A mix of cancerous and normal cells alters interactions with the immune system.
by Mohit Kumar Jolly June 24 2014, 3:01pm CDT
Pancreatic cancer is one of the most lethal cancers, with the survival period after diagnosis being only four to six months. The main reason for the poor prognosis is that chemotherapy, which has had some success in extending lives for patients with other cancers, doesn’t seem to slow down pancreatic cancer.
People had thought that this failure was caused by the tissue that surrounds the tumor, called the stroma, blocking the delivery of chemotherapy drugs to the tumor. A new study, published in Cancer Cell, raises questions about this idea. It shows that rather than supporting tumor progression, the stroma inhibits the progression by recruiting the body’s immune system to attack the tumor.
All tumors are composed of a mix of cancerous and normal cells. But pancreatic cancer is unusual in that only around 10 percent of the cells in the tumor are cancerous, the lowest proportion in any cancer. The remaining 90 percent is stroma that consists of cells known as myofibroblasts.
In keeping with this distinctive property of pancreatic cancer, a previous study had indicated that the stroma can act as a physical barrier to keep chemotherapy drugs away from the tumor. This finding triggered a slew of clinical trials that combined chemotherapy with “stromal depletion therapy”—that is, removing the stroma from the tumor. However, these trials had to be stopped abruptly when patients receiving this combination therapy were found to have an accelerated tumor progression when compared to patients who only received chemotherapy.
In a new study, Raghu Kalluri and his colleagues at MD Anderson Cancer Center may have found an explanation for these disappointing results.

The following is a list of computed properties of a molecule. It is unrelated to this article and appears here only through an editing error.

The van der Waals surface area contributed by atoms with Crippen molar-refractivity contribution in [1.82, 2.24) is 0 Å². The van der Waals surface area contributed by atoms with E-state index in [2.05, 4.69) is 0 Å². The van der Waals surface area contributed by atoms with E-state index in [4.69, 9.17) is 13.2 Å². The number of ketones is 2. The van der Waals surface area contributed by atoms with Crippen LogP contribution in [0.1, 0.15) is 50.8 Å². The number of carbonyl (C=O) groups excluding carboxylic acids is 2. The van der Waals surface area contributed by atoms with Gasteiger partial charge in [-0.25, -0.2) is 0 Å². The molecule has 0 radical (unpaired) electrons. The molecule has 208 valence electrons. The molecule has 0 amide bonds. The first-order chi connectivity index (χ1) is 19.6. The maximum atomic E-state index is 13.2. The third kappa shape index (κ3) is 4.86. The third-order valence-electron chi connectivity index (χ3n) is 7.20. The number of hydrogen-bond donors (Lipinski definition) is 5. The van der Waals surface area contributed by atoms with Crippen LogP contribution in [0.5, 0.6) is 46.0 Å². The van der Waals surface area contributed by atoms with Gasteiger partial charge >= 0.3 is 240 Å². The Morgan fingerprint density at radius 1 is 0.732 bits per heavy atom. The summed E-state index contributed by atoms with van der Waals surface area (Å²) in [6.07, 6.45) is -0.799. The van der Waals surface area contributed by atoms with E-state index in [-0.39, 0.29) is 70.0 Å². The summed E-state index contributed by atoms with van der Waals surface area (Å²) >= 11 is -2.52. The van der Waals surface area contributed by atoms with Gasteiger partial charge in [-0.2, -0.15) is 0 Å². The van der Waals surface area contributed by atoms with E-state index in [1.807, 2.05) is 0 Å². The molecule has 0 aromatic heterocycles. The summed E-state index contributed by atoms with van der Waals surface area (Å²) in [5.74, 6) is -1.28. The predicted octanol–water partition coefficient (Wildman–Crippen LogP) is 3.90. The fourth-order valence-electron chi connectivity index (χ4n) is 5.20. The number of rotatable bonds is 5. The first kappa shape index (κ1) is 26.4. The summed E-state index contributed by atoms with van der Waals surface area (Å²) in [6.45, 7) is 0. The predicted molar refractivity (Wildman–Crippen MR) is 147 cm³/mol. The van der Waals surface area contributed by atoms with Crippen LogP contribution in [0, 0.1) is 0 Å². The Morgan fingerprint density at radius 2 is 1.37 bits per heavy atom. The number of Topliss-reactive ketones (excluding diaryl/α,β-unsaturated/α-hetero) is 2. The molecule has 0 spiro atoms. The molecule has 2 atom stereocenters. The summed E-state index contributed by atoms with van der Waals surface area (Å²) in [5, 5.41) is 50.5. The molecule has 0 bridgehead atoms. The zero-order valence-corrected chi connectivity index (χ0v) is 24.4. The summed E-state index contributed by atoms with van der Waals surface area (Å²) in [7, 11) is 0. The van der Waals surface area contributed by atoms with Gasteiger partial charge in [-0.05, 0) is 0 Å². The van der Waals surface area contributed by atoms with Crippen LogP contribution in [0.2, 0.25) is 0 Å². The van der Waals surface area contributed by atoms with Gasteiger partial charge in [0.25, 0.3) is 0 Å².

Using mice, Kalluri and colleagues showed that the depletion of myofibroblasts—the major component of stroma—at any stage of pancreatic cancer does not improve the efficiency of chemotherapy. Instead, tumors grow more aggressively. This indicated to Kalluri that the stroma could inhibit the tumor rather than promote its growth.
“We did these experiments thinking that we would show the importance of myofibroblasts and fibrosis in pancreas cancer progression, but the results went completely against that hypothesis,” Kalluri said in a statement. “This supportive tissue that is abundant in pancreatic cancer tumors is not a traitor as we thought, but rather an ally that is fighting to the end. It’s a losing battle with cancer cells, but progression is much faster without their constant resistance. It is like having a car with weak yet functioning brakes vs having one with no brakes."
Dump me not just yet
It is not all bad news for this cancer therapy, however. Kalluri found that tumors with less stroma had higher levels of CTLA-4, a protein that is responsible for slowing down the immune system response. When these tumors were treated with ipilumimab, a drug that blocks CTLA-4, survival time of the mice increased by 60 percent compared to the untreated control mice.
This is a shot in the arm for cancer immunotherapy—therapies that enable the body’s immune system to fight cancer directly—which was named the Breakthrough of the Year in 2013 by the journal Science. This sort of therapy might be more effective in pancreatic cancer patients where CTLA-4 is blocked. It’s also possible that a combination of immunotherapy and stromal depletion therapy might be more effective for pancreatic cancer patients with dense stroma.
The development offers hope for patients with a disease in which only seven out of 100 patients survive for five years after being diagnosed.
Mohit Kumar Jolly is a graduate student in cancer systems biology at Rice University. This article was first published on The Conversation.
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